This means that there are a few simultaneous approaches to listening: the first is to be in touch with a non-conceptual sort-of ground, noticing the space upon which the conversational narrative unfolds. This is where you chill out, or the “deepest” part of deep listening. I like to think of it as being in touch with the world oustide yourself, beyond your immediate control. The second is to encounter how the conversation lands in the body, utilizing sense perception to be aware of the present moment. The third is to be aware of the content of speech (you actually have to pay attention to the conversation!!), in order to formulate a compassionate response.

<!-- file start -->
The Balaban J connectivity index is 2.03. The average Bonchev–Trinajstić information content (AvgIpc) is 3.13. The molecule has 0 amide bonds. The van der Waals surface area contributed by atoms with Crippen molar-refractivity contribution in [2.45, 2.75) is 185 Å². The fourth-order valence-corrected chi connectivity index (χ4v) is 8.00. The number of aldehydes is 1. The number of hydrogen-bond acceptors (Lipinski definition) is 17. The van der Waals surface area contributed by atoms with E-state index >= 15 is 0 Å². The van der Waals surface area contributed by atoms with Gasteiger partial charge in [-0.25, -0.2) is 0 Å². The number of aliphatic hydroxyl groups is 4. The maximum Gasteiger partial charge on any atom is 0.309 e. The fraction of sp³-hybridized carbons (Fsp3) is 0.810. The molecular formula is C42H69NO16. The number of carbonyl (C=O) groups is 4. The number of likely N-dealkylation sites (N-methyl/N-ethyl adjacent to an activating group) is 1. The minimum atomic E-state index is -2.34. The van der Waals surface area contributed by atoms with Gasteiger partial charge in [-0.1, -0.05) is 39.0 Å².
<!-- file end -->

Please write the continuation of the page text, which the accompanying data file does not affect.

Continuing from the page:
For others (AKA Duane Bidwell, who seems to be a Buddhist Christian engaged in psychotherapeutic practice), Deep Listening is a discipline of engaging mystery and doubt without reaching for facts or reasoning. It is pre-conceptual and a form of “peaceful abiding” that directs attention towards the unknown and unexpected. Necessarily, chilling out with the unknown and unexpected becomes pre-conceptual.